Pascal: Hi Zoey! I hear you’ve been doing some interesting debugging lately. Before we get into that: What are you working on?
Zoey: I’m working on Divvun, a project that adds support for various languages, primarily the Sami languages. Right now I’m focusing on supporting non-standard keyboard layouts on Windows.
Pascal:That sounds super interesting! How does one add “language support” to an operating system?
Zoey: Good question! It’s very dependent on the platform you are adding language support to. On Windows it consists of reverse engineering several undocumented APIs because Microsoft’s official APIs don’t work for many of the languages we work with. For example, we often work with languages that do not have official LCIDs. If there is no official LCID you need to use the undocumented APIs that Windows uses internally.
Pascal: Off to a good start! I can’t imagine this going wrong. But… uh… let’s assume it does go wrong. What does that look like? I’ve never had to deal with any Windows API myself (the last time I programmed on Windows I was – of course – writing Pascal in highschool). Where do you even start?
The first thing you do is google to see if someone else has already reverse-engineered this API before you. Why do the work when someone else already has? Sadly most of the time no one else has done this (publicly at least). So when that inevitably fails you, you gotta break out the debuggers.
Pascal: I can only assume that there is no GDB and trapping on syscalls? What do you do on Windows?
Zoey: Debugging on Windows is primarily done with either Visual Studio (proper, not Code) or Windbg. Visual Studio is useful for basic debugging operations, but if you’re really in the weeds you need the more powerful Windbg.
Pascal: (I had to look that tool up.) So what does your workflow look like?
Zoey: So the first thing to do is figure out how to reproduce the problem really quickly/simply. Doing that makes it much easier to isolate the problem. Once I have a reproduction I open up the executable in Visual Studio, set a breakpoint around where the bug is happening, and hit Run. Visual Studio is great at working with any executable so long as you have the PDB (debugging symbols) file.
Pascal: I can only assume from that phrasing that this wasn’t enough this time…
Zoey: Unfortunately yes, you are right. The issue I was debugging this time was intermittent and not easily isolated. Even worse, the bug was occurring deep inside optimized Windows binaries that there is no public source code for.
Pascal: I’m imagining a wall of assembly that shows a state that is already broken.
Zoey: Well it's not actually broken yet, since I was able to set the breakpoint before everything went sideways. But you are right that it is a giant wall of assembly. Once I’m staring at a giant wall of assembly I step through line-by-line until I see something that is definitely wrong. The problem is, once it’s in the bad state, I need to figure out how it got there. And doing so the conventional way would require restarting this debugging session multiple times and tracing my investigation backwards.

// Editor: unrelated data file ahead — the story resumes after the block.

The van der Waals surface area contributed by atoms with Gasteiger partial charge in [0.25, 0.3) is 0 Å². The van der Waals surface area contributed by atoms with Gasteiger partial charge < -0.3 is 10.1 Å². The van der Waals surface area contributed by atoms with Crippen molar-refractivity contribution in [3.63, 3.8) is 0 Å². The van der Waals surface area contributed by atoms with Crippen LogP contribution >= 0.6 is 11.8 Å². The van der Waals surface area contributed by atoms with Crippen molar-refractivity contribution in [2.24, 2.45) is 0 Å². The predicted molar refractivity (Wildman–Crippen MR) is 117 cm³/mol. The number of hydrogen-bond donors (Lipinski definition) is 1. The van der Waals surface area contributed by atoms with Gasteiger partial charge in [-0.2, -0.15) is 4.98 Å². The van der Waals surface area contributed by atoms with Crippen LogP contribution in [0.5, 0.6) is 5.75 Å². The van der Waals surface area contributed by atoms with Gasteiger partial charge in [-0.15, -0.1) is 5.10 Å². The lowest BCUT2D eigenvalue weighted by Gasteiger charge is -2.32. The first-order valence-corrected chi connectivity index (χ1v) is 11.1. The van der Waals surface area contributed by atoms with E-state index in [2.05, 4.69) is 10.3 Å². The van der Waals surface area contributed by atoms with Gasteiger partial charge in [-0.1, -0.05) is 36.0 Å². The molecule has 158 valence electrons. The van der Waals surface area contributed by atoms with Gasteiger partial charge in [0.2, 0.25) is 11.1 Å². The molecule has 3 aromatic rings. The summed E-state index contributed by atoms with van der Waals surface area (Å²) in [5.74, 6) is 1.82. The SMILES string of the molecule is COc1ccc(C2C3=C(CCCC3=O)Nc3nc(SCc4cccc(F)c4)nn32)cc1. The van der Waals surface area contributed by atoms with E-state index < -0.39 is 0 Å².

Pascal: Is this where we leave computer science and go into breaking special relativity?
Zoey: Yes. To debug this in any reasonable timeframe I had to break out the time travelling debugger. Time travel debugging is a nifty feature that allows you to not only step forward though a program’s execution, it also allows you to step backwards. It does this by recording tons of information about the state of the program for its entire lifetime. (And by tons I mean tons, about 4 minutes of program time was 4GB in debug files)
Pascal: I have lots of questions. So you can… reverse operations? And branch off a new timeline of execution flow? Is there a multiverse of keyboards on your computer?
You can reverse operations, but you aren’t able to mutate state. We have to preserve causality after all! Messing with the past would have untold consequences on the present.
Pascal: Of course. Okay, what does your new/old workflow look like?
Zoey: So in the case of this bug I took two time travel traces. Once when the program worked flawlessly, and another time when the program failed. I then opened up both traces side by side and stepped through them simultaneously. I kept stepping until I found a place where the programs diverged. From there I assessed what was different about the computer's state (registers, memory, etc) and worked backwards to determine how that state had become different.
Pascal: Damn, that still sounds like a lot of work, but at least now you’re having two assembly walls instead of one! So why did the state become different in the bad run?
Zoey: Well as I traced backwards I noticed that the issue was coming from some string handling functions. I decided to take a look at the strings in memory and noticed that in the bad run the string had been completely corrupted. So instead of the string containing something like “en-US” it contained a “鈠민Ǎ”.
Pascal: Very suspicious! What ended up being the fix?
Zoey: Adding “ref” to a match statement to prevent a use-after-free. People can find the end result on GitHub.
Pascal: So this was memory unsafety? But isn’t kbdi written in Rust?
Zoey: Yes, but when talking to the Windows API you have to introduce some unsafe code to marshal data into a form that Windows is able to understand. In this case it was creating a Windows HSTRING from a Rust String.
Pascal: I’m looking forward to not programming on Windows in the future, too. Can I do something similar on other OS’?
Time travel debugging does exist on other platforms, but I’m not as experienced with how to do it on anything other than Windows. To paraphrase Todd Howard, Windbg just works.
- Check out this interview with Sjur Moshagen of Divvun on how open-source language tools are helping to keep Sámi language alive.